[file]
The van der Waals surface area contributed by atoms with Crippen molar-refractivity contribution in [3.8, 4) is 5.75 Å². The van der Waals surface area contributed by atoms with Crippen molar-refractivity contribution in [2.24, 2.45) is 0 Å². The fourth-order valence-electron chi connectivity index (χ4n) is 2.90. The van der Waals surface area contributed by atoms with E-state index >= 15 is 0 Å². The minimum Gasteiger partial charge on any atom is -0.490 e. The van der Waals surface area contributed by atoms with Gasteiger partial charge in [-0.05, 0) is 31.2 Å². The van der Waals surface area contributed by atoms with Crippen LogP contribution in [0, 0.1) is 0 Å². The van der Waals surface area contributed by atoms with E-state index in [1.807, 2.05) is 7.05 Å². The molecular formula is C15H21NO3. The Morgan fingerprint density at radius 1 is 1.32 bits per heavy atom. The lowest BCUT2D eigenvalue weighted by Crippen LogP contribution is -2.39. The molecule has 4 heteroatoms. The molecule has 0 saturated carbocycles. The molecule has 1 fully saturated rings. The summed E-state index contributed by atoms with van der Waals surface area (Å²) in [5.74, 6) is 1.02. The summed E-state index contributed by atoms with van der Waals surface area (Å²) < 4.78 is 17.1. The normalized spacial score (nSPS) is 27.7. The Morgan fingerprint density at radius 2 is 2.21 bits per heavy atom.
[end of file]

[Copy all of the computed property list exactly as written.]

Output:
The van der Waals surface area contributed by atoms with Crippen molar-refractivity contribution in [3.8, 4) is 5.75 Å². The van der Waals surface area contributed by atoms with Crippen molar-refractivity contribution in [2.24, 2.45) is 0 Å². The fourth-order valence-electron chi connectivity index (χ4n) is 2.90. The van der Waals surface area contributed by atoms with E-state index >= 15 is 0 Å². The minimum Gasteiger partial charge on any atom is -0.490 e. The van der Waals surface area contributed by atoms with Gasteiger partial charge in [-0.05, 0) is 31.2 Å². The van der Waals surface area contributed by atoms with Crippen LogP contribution in [0, 0.1) is 0 Å². The van der Waals surface area contributed by atoms with E-state index in [1.807, 2.05) is 7.05 Å². The molecular formula is C15H21NO3. The Morgan fingerprint density at radius 1 is 1.32 bits per heavy atom. The lowest BCUT2D eigenvalue weighted by Crippen LogP contribution is -2.39. The molecule has 4 heteroatoms. The molecule has 0 saturated carbocycles. The molecule has 1 fully saturated rings. The summed E-state index contributed by atoms with van der Waals surface area (Å²) in [5.74, 6) is 1.02. The summed E-state index contributed by atoms with van der Waals surface area (Å²) < 4.78 is 17.1. The normalized spacial score (nSPS) is 27.7. The Morgan fingerprint density at radius 2 is 2.21 bits per heavy atom.